What is the land which is subject of the “Eh da”-initiative? “Eh da” is a Southern German idiom which means something like “anyway available” or “at hand but unplanned”. Accordingly, Eh da-areas are generally available and have space for ecological optimization. “Eh da-land is open land in agricultural landscapes and small settlements which is not used for economy, agriculture, gardening, and which is not included in nature conservation programs”. Such areas are often found along traffic ways - waysides, slopes, embankments-, there are dams, banks, and there may be communal lawn or different other kinds of unmanaged plots. Many of these areas are longitudinal and follow traffic ways, some are more compact, and together they form a network which crosses through many agricultural landscapes. A GIS-analysis of several German landscapes showed that there is a considerable amount of land, depending on local conditions, which falls under this definition. Eh da -area may be in the range of 2-5 % of agricultural landscapes. These areas provide important biotopes for many plants and animals, and they are often corridors which are used for migratory animals and for gene flow between isolated populations of animals and plants. Eh da-projects have the goal to manage these areas in order to improve the resources for bees.
In Germany, there are about 560 bee species. There is increasing scientific evidence that the honeybee is not the only important pollinator, instead, the total pollinator community including wild bees and other flower-visiting insects is the provider of this “ecosystem service”. Many wild bee species declined drastically during the last decades in agricultural landscapes, and they need protection which considers their often very specific breeding and foraging requirements.
Bees depend on flowers, they need pollen and nectar as feed source for larvae and adults, and wild bees need in addition breeding habitats. Forage is often provided by flower-reach meadows, but many wild bee species are specialists which require definite flower species. Eh da-areas can provide forage plants, and management measures can be implemented for their protection. This may be the cultivation of wild or sown flower strips, targeted mowing intervals which supports blooming, extensification, or the plantation of flowering trees or bushes. Likewise, breeding habitats for wild bees are often located in Eh da-areas, and again management measures can definitely protect these habitats. Sun-exposed unsealed soil is used by many solitary bees for nesting. Stubs, rotten trees or large branches are populated by wild bee species as well as stone structures like boulders or dry-stone walls. Habitats for overwintering wild bees are uncut areas with dry, empty plant stems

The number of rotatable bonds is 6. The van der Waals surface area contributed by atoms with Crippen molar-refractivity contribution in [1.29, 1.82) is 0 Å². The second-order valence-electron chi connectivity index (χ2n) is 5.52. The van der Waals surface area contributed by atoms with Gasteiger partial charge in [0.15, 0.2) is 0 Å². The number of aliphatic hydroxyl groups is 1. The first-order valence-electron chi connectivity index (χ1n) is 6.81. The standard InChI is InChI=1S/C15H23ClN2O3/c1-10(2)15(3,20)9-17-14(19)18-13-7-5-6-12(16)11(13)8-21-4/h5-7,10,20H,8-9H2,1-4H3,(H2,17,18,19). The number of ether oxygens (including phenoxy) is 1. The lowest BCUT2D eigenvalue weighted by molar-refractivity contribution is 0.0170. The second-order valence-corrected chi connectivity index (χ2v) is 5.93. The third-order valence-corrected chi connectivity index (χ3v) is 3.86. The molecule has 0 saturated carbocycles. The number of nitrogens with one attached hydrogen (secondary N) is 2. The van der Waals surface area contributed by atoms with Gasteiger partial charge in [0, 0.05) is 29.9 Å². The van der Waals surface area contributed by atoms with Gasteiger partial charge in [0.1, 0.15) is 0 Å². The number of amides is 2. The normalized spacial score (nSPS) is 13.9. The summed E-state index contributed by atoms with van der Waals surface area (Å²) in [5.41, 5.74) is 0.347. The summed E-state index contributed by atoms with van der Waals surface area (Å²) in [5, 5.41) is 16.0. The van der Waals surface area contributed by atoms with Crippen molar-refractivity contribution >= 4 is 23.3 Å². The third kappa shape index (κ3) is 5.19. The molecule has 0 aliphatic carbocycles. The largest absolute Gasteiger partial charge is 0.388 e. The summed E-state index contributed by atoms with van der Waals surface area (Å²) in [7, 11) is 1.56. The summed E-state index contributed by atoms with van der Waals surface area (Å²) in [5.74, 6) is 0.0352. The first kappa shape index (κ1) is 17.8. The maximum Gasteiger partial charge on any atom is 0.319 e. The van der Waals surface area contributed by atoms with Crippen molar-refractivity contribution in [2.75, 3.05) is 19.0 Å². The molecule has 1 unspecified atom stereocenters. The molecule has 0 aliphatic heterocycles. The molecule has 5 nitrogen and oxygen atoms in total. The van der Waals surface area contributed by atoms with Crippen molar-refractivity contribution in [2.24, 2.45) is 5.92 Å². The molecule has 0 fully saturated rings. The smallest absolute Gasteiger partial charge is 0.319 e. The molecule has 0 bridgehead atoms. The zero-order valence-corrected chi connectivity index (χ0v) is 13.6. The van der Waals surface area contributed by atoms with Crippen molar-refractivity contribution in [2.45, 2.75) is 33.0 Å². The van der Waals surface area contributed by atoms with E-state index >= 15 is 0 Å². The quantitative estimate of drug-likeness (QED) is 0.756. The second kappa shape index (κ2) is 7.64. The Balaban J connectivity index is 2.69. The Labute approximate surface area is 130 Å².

Any Eh da-project starts with the analysis of land in a local community which has the potential to protect or newly establish these biotopes. On top, superordinate parameters need to be considered:
- Many wild bees need combined biotopes, i.e. floral resources and nesting habitats must be in vicinity. Forage distances of wild bees are often in the range of 200-300 m, opposite to the honeybee which may fly several kilometers to find feed.
- Local conditions play an important role, for instance soil characteristics which determine the suitability for nesting of wild bees.
- Structural diversity of landscapes in which Eh da-initiatives are embedded needs to be considered. Again, GIS-analyses of local conditions are helpful tools for planning. When there are gardens and flower-reach vegetation, Eh da-areas may provide breeding habitats or, vice versa, when wild bees are nesting in quarries or gravel-pits, additional forage may be provided.
Any Eh-da initiative needs teamwork. As above mentioned, it is more than a package of isolated biotope management actions. Experiences show the importance of local communities including council and major are key actors. An Eh da-initiative integrates farmers, beekeepers, nature conservationists, and citizens who have interest in the protection of bees which are an attractive, economically and ecologically highly relevant element of biodiversity.
The information and views set out in this Cultural Landscapes Blog are those of the author(s) and do not necessarily reflect the official opinion of the HERCULES project nor the European Commission.
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